The Chicago region’s dismal housing market prompted the City Colleges’ board to tweak its rules on residency requirements today.
New employees who live in the suburbs or anywhere else outside of the city will have up to a year after they start working for the district to sell their home and move to the city of Chicago under the changed rules. Previously, new hires had six months to relocate.
“Given the current housing market that makes selling properties nearly impossible, we are requesting that we temporarily modify the permanent residency policy,” said Xiomara Cortes Metcalfe, the district’s human resources director.
The City Colleges requires employees to have their “true, permanent home” inside the city limits. Employees must sign a yearly oath that they live in the city as long as they work for the district. Other local government agencies across the state have similar residency rules.
But the change to the City Colleges’ rules wasn’t without some opposition from two board members who didn’t like the idea of making exceptions for new hires.
While board member Ralph Moore said he wouldn’t vote for the change on the grounds that the district should be considering applicants who already live in the city, he ended up voting in support of the change, which was approved unanimously.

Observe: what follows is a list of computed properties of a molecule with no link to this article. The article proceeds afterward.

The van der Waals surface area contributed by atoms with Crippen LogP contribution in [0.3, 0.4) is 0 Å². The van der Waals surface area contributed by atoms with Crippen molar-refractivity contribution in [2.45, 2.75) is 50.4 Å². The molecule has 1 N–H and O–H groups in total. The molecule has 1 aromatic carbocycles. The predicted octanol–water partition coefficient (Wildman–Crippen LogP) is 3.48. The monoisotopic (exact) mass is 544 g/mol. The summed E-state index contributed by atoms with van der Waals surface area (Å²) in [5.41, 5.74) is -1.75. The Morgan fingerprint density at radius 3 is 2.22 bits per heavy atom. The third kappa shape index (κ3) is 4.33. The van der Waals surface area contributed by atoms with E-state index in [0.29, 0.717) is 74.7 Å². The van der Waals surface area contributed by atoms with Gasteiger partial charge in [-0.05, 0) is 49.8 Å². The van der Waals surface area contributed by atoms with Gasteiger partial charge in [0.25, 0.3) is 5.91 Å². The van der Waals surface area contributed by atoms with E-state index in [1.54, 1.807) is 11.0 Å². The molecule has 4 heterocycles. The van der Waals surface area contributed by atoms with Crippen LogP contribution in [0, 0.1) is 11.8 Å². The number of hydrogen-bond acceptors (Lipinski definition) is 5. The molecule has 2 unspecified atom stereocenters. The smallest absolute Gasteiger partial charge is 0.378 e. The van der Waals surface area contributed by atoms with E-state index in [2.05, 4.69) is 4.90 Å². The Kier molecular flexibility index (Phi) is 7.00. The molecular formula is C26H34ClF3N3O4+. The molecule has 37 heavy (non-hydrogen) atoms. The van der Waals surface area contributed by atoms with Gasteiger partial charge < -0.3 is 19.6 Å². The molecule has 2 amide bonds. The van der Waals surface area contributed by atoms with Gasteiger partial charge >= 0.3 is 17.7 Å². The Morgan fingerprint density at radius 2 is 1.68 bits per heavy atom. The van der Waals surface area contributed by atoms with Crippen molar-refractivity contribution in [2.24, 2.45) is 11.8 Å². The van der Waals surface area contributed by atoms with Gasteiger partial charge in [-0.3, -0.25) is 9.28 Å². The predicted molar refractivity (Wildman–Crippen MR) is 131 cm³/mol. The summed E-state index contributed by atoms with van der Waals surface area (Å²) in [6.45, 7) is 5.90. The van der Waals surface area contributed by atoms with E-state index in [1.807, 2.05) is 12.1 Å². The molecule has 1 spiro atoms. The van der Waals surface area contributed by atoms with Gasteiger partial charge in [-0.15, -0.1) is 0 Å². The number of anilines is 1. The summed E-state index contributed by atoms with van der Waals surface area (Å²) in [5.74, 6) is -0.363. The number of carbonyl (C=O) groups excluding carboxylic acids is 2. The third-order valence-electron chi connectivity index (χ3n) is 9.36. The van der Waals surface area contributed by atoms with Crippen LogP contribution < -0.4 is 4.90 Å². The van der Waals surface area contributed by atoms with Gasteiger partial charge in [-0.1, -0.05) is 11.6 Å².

“I think there’s enough people out of work, quality people, who live in the city of Chicago, who could come and fill these positions,” Moore said before voting.
But Metcalfe said the district is having problems finding nurses in the city who can teach nursing courses. Efforts to collaborate with the region’s hospitals have been unsuccessful at bringing more nurses to teach at the City Colleges, Chancellor Wayne Watson said.
Of the four current City Colleges employees seeking extensions to the amount of time they have to move into the city, Metcalfe said, three are nurses. At a recent recruiting event, the residency requirement was a big sticking point for many potential applicants.
“A number of candidates who came to us interested in working for City Colleges, as soon as we mentioned the residency policy, they walked away from the table, Metcalfe said.
That didn’t attract much sympathy from Moore, though.
“We have a pool of tremendous talent in the city of Chicago, and if someone chose to live somewhere else, that’s not my problem,” he said.
Board member Nancy Clawson urged that the district make a person’s current location a consideration while hiring.
“I would suggest that we not add to that pool by being very careful in hiring people that don’t meet the requirements,” Clawson said.
The extensions, to give new hires either nine or 12 months to move into the city, will be reviewed on a case-by-case basis, and employees will have to prove they’re making concerted efforts to sell their homes elsewhere, Metcalfe said.
Daily News Staff Writer Peter Sachs covers higher education. He can be reached at 773.362.5002, ext. 18, or peter [at] chitowndailynews [dot] org.